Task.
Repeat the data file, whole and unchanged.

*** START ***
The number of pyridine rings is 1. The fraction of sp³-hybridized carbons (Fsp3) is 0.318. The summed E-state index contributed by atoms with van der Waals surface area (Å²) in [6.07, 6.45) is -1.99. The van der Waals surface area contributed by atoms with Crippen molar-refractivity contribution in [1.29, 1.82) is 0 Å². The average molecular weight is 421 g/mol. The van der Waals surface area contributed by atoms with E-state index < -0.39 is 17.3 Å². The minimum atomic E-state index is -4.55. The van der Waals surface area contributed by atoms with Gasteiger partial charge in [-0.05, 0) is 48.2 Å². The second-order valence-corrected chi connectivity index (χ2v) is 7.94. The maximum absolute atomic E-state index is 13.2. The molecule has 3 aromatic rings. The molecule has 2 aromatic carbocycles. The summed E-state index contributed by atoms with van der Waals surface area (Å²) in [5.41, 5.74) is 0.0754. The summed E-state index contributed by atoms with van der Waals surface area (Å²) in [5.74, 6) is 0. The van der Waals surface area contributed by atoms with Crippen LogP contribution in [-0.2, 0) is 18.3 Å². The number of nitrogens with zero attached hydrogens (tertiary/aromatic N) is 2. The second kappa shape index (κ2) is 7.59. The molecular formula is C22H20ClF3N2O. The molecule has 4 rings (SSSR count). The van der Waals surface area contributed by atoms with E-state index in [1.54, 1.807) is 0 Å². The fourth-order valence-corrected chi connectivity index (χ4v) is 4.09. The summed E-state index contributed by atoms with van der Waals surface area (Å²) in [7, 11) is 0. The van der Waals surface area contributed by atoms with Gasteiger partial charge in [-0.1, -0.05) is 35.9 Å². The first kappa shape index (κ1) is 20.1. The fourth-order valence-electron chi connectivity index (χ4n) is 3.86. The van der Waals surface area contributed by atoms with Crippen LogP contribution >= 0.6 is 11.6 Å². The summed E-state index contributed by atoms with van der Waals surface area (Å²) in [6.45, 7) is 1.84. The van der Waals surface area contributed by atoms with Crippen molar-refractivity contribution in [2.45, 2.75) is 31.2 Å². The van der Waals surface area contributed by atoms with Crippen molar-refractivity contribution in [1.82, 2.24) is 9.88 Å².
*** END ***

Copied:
The number of pyridine rings is 1. The fraction of sp³-hybridized carbons (Fsp3) is 0.318. The summed E-state index contributed by atoms with van der Waals surface area (Å²) in [6.07, 6.45) is -1.99. The van der Waals surface area contributed by atoms with Crippen molar-refractivity contribution in [1.29, 1.82) is 0 Å². The average molecular weight is 421 g/mol. The van der Waals surface area contributed by atoms with E-state index < -0.39 is 17.3 Å². The minimum atomic E-state index is -4.55. The van der Waals surface area contributed by atoms with Gasteiger partial charge in [-0.05, 0) is 48.2 Å². The second-order valence-corrected chi connectivity index (χ2v) is 7.94. The maximum absolute atomic E-state index is 13.2. The molecule has 3 aromatic rings. The molecule has 2 aromatic carbocycles. The summed E-state index contributed by atoms with van der Waals surface area (Å²) in [5.41, 5.74) is 0.0754. The summed E-state index contributed by atoms with van der Waals surface area (Å²) in [5.74, 6) is 0. The van der Waals surface area contributed by atoms with Crippen LogP contribution in [-0.2, 0) is 18.3 Å². The number of nitrogens with zero attached hydrogens (tertiary/aromatic N) is 2. The second kappa shape index (κ2) is 7.59. The molecular formula is C22H20ClF3N2O. The molecule has 4 rings (SSSR count). The van der Waals surface area contributed by atoms with E-state index in [1.54, 1.807) is 0 Å². The fourth-order valence-corrected chi connectivity index (χ4v) is 4.09. The summed E-state index contributed by atoms with van der Waals surface area (Å²) in [7, 11) is 0. The van der Waals surface area contributed by atoms with Gasteiger partial charge in [-0.1, -0.05) is 35.9 Å². The first kappa shape index (κ1) is 20.1. The fourth-order valence-electron chi connectivity index (χ4n) is 3.86. The van der Waals surface area contributed by atoms with Crippen LogP contribution >= 0.6 is 11.6 Å². The summed E-state index contributed by atoms with van der Waals surface area (Å²) in [6.45, 7) is 1.84. The van der Waals surface area contributed by atoms with Crippen molar-refractivity contribution in [2.45, 2.75) is 31.2 Å². The van der Waals surface area contributed by atoms with Crippen molar-refractivity contribution in [1.82, 2.24) is 9.88 Å².